Crime doesn't pay, but neither does prison

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Capital News Service
LANSING — In terms of cost and benefits, imprisonment isn’t the best way to reduce crime, according to a report by the Department of Corrections.
With the average prisoner costing taxpayers around $45,000 per year, cutting prison terms could save money to invest in programs to better the public, said President James Hallan of the Michigan Retailers Association.
The freeing of non-violent offenders could benefit the local and the Michigan economy as they work and pay taxes, Hallan said.
Currently, there are 46,600 prisoners in Michigan, according to the department, which is working on an Oct. 1 deadline for $28 million in budget cuts according to public information officer Russ Marlan.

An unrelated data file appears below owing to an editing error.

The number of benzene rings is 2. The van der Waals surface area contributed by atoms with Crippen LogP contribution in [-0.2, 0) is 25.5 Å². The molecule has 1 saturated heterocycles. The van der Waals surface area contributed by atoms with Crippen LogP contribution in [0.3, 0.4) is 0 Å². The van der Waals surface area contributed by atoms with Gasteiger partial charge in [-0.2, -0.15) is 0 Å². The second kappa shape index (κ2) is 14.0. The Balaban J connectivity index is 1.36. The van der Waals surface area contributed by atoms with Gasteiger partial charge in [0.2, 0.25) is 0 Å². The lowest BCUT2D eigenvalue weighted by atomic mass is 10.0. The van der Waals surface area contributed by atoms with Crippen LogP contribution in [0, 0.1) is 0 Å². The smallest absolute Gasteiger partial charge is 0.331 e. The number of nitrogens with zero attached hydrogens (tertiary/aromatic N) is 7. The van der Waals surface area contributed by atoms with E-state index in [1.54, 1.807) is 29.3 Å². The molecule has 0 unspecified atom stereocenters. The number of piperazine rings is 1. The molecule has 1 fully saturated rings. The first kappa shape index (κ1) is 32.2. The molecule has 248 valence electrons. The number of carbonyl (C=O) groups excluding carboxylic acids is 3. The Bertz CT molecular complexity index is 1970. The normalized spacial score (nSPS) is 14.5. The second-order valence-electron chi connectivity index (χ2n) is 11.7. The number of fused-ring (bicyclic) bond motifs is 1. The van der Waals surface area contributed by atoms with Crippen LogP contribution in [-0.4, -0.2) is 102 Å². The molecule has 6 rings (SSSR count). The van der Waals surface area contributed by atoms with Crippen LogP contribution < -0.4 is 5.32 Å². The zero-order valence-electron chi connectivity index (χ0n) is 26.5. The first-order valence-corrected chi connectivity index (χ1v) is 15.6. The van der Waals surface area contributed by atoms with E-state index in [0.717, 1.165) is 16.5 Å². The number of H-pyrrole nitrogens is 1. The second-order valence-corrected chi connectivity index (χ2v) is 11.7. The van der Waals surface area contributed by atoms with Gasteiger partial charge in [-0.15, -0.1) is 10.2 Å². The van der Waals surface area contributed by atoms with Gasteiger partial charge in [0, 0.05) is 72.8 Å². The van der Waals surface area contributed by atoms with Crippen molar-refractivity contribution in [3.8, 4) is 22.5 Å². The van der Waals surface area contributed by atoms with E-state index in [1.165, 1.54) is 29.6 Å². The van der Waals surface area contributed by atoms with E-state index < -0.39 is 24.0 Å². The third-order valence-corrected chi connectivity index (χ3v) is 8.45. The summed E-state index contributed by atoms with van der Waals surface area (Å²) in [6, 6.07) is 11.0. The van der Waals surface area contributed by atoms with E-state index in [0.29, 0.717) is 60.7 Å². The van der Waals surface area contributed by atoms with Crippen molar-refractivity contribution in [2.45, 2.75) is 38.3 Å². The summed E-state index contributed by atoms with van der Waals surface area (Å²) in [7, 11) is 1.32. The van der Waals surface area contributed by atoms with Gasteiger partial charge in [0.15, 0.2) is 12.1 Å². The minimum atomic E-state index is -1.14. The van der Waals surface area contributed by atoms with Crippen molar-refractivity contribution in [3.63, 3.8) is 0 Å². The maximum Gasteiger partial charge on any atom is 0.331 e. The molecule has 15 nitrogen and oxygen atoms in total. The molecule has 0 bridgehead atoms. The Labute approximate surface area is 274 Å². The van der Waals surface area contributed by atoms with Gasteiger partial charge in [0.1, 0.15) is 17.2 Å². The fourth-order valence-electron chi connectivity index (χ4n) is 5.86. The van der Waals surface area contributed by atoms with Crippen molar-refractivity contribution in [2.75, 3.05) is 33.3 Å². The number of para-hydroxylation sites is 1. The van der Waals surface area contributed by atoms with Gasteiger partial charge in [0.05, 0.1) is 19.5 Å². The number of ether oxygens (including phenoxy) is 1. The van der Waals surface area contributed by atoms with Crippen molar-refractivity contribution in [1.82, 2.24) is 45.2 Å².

Another $50 million may be cut from corrections spending, but that is in the hands of the Legislature, including prison reform and policy changes, Marlan said.
Between 2003 and 2009, the department cut $500 million by closing prisons and reducing staff.
It’s a slow process when it comes to corrections reform, said Marlan.
With prisoners being released back to society, Marlan said the savings need to be reinvested in hiring parole officers and implementing new programs for ex-prisoners.
“We have one of the highest spending on corrections in the country,”
said Craig Thiel, director of state affairs of the Citizens Research Council.
He said talking about prison reform, means talking reducing the prison population.
That will reduce costs for health care, electricity, food and personnel, he said.
Thiel said studies have shown that lower prison rates doesn’t necessarily mean higher crime rates, nor do higher incarceration rates always lower crime rates.

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